Vote to remove GECOM trio delayed again
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PPP/C GECOM Commissioner, Sase Gunraj
PPP/C GECOM Commissioner, Sase Gunraj

— as Opposition Commissioners log out of virtual meeting

WHEN members of the Guyana Elections Commission (GECOM) met on Tuesday, they were expected to vote on three motions to terminate the contracts of Chief Elections Officer, Keith Lowenfield; his deputy, Roxanne Myers; and the District Four Returning Officer, Clairmont Mingo. However, this could not be done since the Opposition Commissioners refused to have the vote be put to the floor.

According to pro-government commissioner, Sase Gunraj, the representatives from the A Partnership for National Unity + Alliance for Change (APNU+AFC) did not want the motions to contain references that clearly outline the reasons behind the motions, and the allegations of electoral fraud that stemmed from the March 2, 2020 General and Regional Elections.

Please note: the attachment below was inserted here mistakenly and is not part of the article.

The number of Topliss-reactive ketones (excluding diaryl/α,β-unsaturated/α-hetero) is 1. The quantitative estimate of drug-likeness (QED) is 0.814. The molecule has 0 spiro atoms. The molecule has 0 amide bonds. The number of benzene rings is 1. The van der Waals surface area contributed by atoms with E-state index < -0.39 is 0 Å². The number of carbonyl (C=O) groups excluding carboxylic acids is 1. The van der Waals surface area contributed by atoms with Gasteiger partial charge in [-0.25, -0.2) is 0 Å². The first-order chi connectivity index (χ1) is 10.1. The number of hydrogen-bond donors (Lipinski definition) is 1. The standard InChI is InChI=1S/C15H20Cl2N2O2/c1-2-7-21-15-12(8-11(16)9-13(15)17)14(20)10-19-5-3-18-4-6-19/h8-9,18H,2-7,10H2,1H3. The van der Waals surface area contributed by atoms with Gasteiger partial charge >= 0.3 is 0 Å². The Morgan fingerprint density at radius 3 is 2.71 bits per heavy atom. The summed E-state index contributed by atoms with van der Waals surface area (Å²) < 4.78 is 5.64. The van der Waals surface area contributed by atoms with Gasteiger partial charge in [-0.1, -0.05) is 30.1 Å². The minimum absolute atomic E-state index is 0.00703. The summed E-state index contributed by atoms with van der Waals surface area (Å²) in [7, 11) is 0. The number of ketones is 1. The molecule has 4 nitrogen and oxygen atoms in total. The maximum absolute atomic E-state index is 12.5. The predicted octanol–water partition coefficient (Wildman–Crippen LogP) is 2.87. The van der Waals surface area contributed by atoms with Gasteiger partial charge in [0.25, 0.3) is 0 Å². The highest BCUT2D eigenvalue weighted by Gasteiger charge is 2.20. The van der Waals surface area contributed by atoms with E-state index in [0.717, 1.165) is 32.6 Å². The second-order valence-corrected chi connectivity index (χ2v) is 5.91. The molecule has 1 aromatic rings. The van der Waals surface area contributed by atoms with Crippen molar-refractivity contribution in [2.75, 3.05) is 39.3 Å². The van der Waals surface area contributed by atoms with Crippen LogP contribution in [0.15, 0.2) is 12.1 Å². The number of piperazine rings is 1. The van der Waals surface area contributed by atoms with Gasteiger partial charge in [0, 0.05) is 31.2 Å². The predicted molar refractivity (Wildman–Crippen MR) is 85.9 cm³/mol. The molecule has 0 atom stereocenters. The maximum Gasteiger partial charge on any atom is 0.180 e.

As the People’s Progressive Party/Civic (PPP/C) representatives continued to press for the motions to be voted on, the Opposition Commissioners exited the virtual meeting.
“They logged off,” Gunraj related. He noted that even though the move by the Opposition is disappointing, it is not one that is “out of the ordinary”.
As a matter of fact, Gunraj said that it is “a continuation of the shenanigans that we [the PPP/C] are accustomed to.”

FORCED TO ADJOURN
As a result of the abrupt exit, Chairwoman of GECOM, Justice (ret’d) Claudette Singh, was forced to adjourn the meeting until Thursday. Gunraj is hoping that at that meeting, once there is a quorum, the motions “can go to finality”.